Soliloquy IV, 1998. Two chromogenic prints, diptych, edition 2/6, 88 x 101 inches (223.5 x 256.5 cm) overall. Solomon R. Guggenheim Museum, New York, Gift, The Bohen Foundation 2001.286
Sam Taylor-Wood's photographs and film installations depict human dramas and isolated emotional instances, such as a quarreling couple and tense social gatherings—people in solitary, awkward, or vulnerable moments. These psychologically charged narratives are often presented on a grand scale, in room-encompassing video projections or 360-degree photographic panoramas accompanied by sound tracks. In her Soliloquy series (1998–99), Taylor-Wood's cinematic sensibility is coupled with references to the history of painting. The photographs are structured like Renaissance altarpieces and predellas (iconographically related panels attached along altarpiece bases): a large-format portrait is paired with a panoramic image below. Captured in a personal moment of self-reflection, asleep, or daydreaming, the subjects are often depicted in poses borrowed from well-known paintings. In Soliloquy I(1998), for example, the languid pose of the sleeping man recalls that of the dying poet in Henry Wallis's The Death of Chatterton (1865), and in Soliloquy III (1998), the reclining nude recalls Velázquez's Rokeby Venus (1650).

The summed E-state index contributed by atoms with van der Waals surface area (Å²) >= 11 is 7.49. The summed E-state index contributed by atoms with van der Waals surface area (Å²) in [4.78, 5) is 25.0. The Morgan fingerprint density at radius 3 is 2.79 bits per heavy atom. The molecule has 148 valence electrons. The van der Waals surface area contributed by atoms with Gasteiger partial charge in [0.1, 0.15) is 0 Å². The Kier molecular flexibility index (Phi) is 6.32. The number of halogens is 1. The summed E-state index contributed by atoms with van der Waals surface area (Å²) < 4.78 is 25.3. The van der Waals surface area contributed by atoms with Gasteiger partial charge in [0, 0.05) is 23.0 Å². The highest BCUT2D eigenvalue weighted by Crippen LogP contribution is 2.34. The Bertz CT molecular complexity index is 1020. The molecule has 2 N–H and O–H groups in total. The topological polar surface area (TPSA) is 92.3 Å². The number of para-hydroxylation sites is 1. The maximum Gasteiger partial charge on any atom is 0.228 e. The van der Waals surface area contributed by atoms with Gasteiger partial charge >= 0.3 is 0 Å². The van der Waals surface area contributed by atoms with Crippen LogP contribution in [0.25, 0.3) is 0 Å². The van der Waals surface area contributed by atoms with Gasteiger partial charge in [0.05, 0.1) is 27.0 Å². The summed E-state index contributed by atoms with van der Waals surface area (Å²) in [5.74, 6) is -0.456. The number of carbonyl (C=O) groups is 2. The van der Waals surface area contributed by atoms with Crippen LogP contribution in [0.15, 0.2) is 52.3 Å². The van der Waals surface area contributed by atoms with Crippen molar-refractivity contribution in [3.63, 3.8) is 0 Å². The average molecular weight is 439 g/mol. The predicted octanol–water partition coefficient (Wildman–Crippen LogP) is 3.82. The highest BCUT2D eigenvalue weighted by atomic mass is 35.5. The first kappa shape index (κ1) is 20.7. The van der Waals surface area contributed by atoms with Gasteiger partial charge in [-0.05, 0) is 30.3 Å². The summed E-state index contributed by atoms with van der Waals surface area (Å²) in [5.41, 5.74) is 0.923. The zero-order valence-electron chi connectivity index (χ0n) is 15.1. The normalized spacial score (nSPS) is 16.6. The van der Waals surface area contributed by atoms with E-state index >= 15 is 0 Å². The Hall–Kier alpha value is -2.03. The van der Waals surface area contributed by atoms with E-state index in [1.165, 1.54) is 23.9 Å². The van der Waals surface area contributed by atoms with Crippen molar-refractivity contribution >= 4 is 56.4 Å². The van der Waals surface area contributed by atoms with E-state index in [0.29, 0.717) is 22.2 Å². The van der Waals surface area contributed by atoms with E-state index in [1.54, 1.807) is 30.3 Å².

Typically, the people portrayed in Taylor-Wood's works are self-absorbed and seemingly detached from their own environment. The title of this series is derived from the name of the theatrical monologue during which an actor disrupts the narrative to directly address the audience with some commentary on the story. That state of deliberate disengagement is implied by the dual images comprising each work: the larger photo represents the conscious state of the subject, while the filmic tableau below provides a register of his or her subconscious fantasies. Sometimes the characters reappear in this imaginary world—the nude from Soliloquy III sits at the back of the loft space, dressed in red, observing at a distance the erotic activities that occur before her. In Soliloquy II (1998), the shirtless male figure, who, in the large image, is surrounded by dogs (in a pose reminiscent of a Thomas Gainsborough hunting portrait), appears seated with a dog in the corner of the bathhouse setting of the “predella.” Reality invades fantasy when a dog's tail or the sleeping figure's hand crosses from the top image into the panel below, scale unchanged—a grotesque intrusion into the imaginary realm.